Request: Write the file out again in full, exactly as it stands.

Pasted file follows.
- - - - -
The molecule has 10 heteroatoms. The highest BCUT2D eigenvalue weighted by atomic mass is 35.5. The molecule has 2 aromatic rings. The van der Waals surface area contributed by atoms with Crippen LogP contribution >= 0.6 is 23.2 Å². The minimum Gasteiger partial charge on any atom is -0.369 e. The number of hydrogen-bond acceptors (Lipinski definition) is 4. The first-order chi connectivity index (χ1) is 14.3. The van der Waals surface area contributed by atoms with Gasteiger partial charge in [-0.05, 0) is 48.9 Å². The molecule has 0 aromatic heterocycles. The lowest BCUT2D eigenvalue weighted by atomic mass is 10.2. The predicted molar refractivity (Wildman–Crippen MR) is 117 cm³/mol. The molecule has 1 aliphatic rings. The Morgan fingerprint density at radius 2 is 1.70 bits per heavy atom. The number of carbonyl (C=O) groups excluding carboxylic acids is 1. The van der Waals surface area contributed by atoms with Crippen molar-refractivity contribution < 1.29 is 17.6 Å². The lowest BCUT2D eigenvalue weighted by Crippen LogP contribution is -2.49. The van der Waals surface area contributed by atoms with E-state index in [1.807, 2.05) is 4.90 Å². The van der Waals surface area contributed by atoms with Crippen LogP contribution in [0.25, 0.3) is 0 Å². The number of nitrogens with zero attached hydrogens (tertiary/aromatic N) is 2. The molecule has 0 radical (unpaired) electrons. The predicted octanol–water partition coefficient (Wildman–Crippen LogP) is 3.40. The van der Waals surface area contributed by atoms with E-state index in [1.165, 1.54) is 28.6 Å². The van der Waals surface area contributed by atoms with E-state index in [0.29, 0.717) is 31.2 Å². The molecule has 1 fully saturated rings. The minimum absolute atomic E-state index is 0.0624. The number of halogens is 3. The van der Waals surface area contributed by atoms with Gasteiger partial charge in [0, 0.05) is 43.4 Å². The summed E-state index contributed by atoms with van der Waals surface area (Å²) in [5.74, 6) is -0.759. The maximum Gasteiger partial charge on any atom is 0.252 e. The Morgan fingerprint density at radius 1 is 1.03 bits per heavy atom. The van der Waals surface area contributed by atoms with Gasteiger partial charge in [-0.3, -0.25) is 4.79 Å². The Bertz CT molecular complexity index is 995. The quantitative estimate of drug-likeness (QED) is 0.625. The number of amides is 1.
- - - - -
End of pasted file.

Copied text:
The molecule has 10 heteroatoms. The highest BCUT2D eigenvalue weighted by atomic mass is 35.5. The molecule has 2 aromatic rings. The van der Waals surface area contributed by atoms with Crippen LogP contribution >= 0.6 is 23.2 Å². The minimum Gasteiger partial charge on any atom is -0.369 e. The number of hydrogen-bond acceptors (Lipinski definition) is 4. The first-order chi connectivity index (χ1) is 14.3. The van der Waals surface area contributed by atoms with Gasteiger partial charge in [-0.05, 0) is 48.9 Å². The molecule has 0 aromatic heterocycles. The lowest BCUT2D eigenvalue weighted by atomic mass is 10.2. The predicted molar refractivity (Wildman–Crippen MR) is 117 cm³/mol. The molecule has 1 aliphatic rings. The Morgan fingerprint density at radius 2 is 1.70 bits per heavy atom. The number of carbonyl (C=O) groups excluding carboxylic acids is 1. The van der Waals surface area contributed by atoms with Crippen molar-refractivity contribution < 1.29 is 17.6 Å². The lowest BCUT2D eigenvalue weighted by Crippen LogP contribution is -2.49. The van der Waals surface area contributed by atoms with E-state index in [1.807, 2.05) is 4.90 Å². The van der Waals surface area contributed by atoms with Crippen LogP contribution in [0.25, 0.3) is 0 Å². The number of nitrogens with zero attached hydrogens (tertiary/aromatic N) is 2. The molecule has 0 radical (unpaired) electrons. The predicted octanol–water partition coefficient (Wildman–Crippen LogP) is 3.40. The van der Waals surface area contributed by atoms with E-state index in [1.165, 1.54) is 28.6 Å². The van der Waals surface area contributed by atoms with E-state index in [0.29, 0.717) is 31.2 Å². The molecule has 1 fully saturated rings. The minimum absolute atomic E-state index is 0.0624. The number of halogens is 3. The van der Waals surface area contributed by atoms with Gasteiger partial charge in [0, 0.05) is 43.4 Å². The summed E-state index contributed by atoms with van der Waals surface area (Å²) in [5.74, 6) is -0.759. The maximum Gasteiger partial charge on any atom is 0.252 e. The Morgan fingerprint density at radius 1 is 1.03 bits per heavy atom. The van der Waals surface area contributed by atoms with Gasteiger partial charge in [-0.3, -0.25) is 4.79 Å². The Bertz CT molecular complexity index is 995. The quantitative estimate of drug-likeness (QED) is 0.625. The number of amides is 1.